In this latest edition of From the Vault, Bert Effin’ Baker decides it’s time to get back to his roots and build a powerful, giggawumping bike that’s whole lotta fun, even if ain’t too pretty. This balls-to-the-wall, street legal ¼ mile machine is all about speed, power, and primal thrills. Here is the part one of the Organ Donor story:
The only reason you’re not reading this article in German is because of old-school hardasses like Bert Effin Baker’s Uncle Bud. They just don’t make em like they used to – not people, and certainly not machines. Just as there is beauty in the character of these all-American warriors, there is mechanical beauty in the war machines heroes like Uncle Bud used to fulfill noble missions.
In the newest edition of our From the Vault feature, we dip back a few years to check out Bert’s article about the mechanical beauty of single-purpose machines with no compromises and minimal comforts. If a scratch-built 139-inch rigid with a TorqueBox tranny, KK clutch, and FFP primary doesn’t get your motor running…
You drive an American motorcycle. You’ve got it equipped with American-made aftermarket parts. After all, they’re named after lakes in California and deserts in Arizona, so they’ve got to be from this great country of ours, right? You can’t always be so sure.
In this edition of From the Vault, we zoom back to 2009. In this article, Bert Baker is inspired by a latrine-mouthed trucker and launches a new concept called Born-to-Fuck truth in marketing. Call it like you see it, call it what it is, and call em out if they’re trying to co-opt American identity to make a quick yuan.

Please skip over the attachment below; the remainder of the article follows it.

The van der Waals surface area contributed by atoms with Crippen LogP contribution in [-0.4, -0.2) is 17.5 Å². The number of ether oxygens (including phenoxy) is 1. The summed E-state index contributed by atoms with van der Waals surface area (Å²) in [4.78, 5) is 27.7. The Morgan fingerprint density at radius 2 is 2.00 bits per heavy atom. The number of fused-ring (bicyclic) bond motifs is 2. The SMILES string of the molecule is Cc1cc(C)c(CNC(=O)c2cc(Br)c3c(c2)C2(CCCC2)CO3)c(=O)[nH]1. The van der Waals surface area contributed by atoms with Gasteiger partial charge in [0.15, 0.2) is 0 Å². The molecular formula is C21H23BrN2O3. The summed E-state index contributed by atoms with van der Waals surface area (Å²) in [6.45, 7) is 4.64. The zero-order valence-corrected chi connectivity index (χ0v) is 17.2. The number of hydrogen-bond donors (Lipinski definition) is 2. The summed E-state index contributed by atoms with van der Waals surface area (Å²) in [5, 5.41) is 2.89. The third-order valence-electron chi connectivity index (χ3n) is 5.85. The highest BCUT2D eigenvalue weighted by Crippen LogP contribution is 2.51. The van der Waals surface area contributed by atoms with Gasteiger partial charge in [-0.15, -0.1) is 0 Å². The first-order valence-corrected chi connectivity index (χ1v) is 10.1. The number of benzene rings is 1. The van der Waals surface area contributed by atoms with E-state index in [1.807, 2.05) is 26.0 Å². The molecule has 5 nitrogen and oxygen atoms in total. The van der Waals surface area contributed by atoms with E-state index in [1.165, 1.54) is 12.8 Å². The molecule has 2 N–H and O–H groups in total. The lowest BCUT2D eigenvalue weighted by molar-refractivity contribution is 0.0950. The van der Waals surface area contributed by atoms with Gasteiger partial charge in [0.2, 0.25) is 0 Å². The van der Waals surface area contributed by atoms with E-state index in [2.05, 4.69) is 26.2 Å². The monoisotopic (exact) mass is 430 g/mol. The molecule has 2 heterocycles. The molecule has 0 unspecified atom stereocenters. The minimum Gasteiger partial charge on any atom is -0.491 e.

We’re going to blow your mind: At Baker Drivetrain, we’re not a fan of knockoff transmissions. It’s not just because they’re an affront to quality, dependability, and everything American manufacturing stands for. It’s not even because offshore drivetrain products are so disposable they might as well have Huggies on the label. It’s deeper than that. Knockoff transmissions are a slap in the face of an American art form: The culture of American V-Twin motorcycling.
In the latest edition of our From the Vault feature, we zip back to 2006 to see Bert tell it like it is about imposters and how speaking with your wallet can help preserve the spirit of American motorcycle culture. Let’s dive in:
At Baker Drivetrain, we are gearheads who live and breathe making innovative drivetrain products each and every day. All-in, all-out. In this industry, you see a lot of people who dip their toes in, around the block once on their uncle’s Harley and are ready to change to the world. Hell, you see a lot of companies spring up, especially overseas, that see nothing but dollar signs and the bottom line but have zero commitment to the culture. They crash what once a pure and fun party with garbage products and non-existent support.
Here’s the BAKER difference: We don’t just show up to the party when we hear it’s a rager. We run the party. We’ve been doing it every day and we have no plans to stop – ever.
In our latest From the Vault feature, we flash back to 2008, where Bert draws a connection between pubescent morning wood and the state of the American motorcycle scene. You have got to read this one, so let’s dive in: